Seeing is Believing
IF I HADN'T seen it with my own eyes, I might not have believed it myself. The two men who called themselves the Spaceheads were glowing. I don't mean the airy glow of an expectant mother, or a spent, breathy postcoital glow, or even the histrionic green glow of science fiction radioactivity. This was a divine glow that emanated from the centers of these men, these Spaceheads, as they played music no man or woman had ever played before. It was remarkable. They knew it, too, and they smiled the smile of transcendence without a hint of guile. In an age when culture is threatened with drowning beneath oceans of hyperbole, and the masses are desensitized to the most profound of human epiphanies, to witness a startlingly unique musical experience was absolutely incredible.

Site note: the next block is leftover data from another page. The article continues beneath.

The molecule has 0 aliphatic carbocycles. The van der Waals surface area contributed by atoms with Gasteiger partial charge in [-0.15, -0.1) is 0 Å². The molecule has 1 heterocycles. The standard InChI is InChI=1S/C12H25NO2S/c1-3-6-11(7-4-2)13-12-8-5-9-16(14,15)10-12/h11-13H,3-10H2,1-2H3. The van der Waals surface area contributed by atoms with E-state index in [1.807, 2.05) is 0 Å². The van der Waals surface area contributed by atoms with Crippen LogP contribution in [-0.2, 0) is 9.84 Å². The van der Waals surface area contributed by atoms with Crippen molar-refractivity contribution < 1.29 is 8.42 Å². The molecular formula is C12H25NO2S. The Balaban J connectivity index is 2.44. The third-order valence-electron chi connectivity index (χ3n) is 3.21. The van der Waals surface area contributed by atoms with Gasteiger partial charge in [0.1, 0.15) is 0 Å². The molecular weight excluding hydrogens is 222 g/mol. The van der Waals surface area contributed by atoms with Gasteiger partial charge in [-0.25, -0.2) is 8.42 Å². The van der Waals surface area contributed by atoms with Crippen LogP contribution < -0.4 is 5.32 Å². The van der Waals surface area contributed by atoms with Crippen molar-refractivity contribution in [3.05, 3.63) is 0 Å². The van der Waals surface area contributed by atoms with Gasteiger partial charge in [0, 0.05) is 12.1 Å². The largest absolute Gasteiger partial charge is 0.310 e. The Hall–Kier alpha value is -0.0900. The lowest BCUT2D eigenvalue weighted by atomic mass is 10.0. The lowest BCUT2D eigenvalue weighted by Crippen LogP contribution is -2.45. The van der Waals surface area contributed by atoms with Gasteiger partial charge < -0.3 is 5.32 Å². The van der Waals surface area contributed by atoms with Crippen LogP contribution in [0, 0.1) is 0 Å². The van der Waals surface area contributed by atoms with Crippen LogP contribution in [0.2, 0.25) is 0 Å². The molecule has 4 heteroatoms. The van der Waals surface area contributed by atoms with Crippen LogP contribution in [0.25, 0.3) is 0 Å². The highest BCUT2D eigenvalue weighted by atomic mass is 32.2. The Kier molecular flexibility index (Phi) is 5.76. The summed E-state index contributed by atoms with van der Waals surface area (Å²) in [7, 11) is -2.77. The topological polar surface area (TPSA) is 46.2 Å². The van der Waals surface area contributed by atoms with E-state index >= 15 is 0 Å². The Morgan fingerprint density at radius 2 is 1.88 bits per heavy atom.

Your pelvis just isn't itself, and the walls can't help sweating, and the tentacles of that odd-looking creature behind you feel kind of right as they clamp to the swing of your hips. The groove churns to fluid and then to hot mist as the perspiration sops your brow and your underarms and between your legs and steam rises from your body. And you dance and you dance and you dance until your feet bleed and you make it all the way, clear to Mount Olympus or Avalon or Nirvana. Of course, the bouncers at the Bottom of the Hill and the Make-Out Room may stop you on your way ("No ins-and-outs"), but your ass can move just as recklessly inside the walls of those fine establishments. Oh, and San Francisco: I better see your asses move.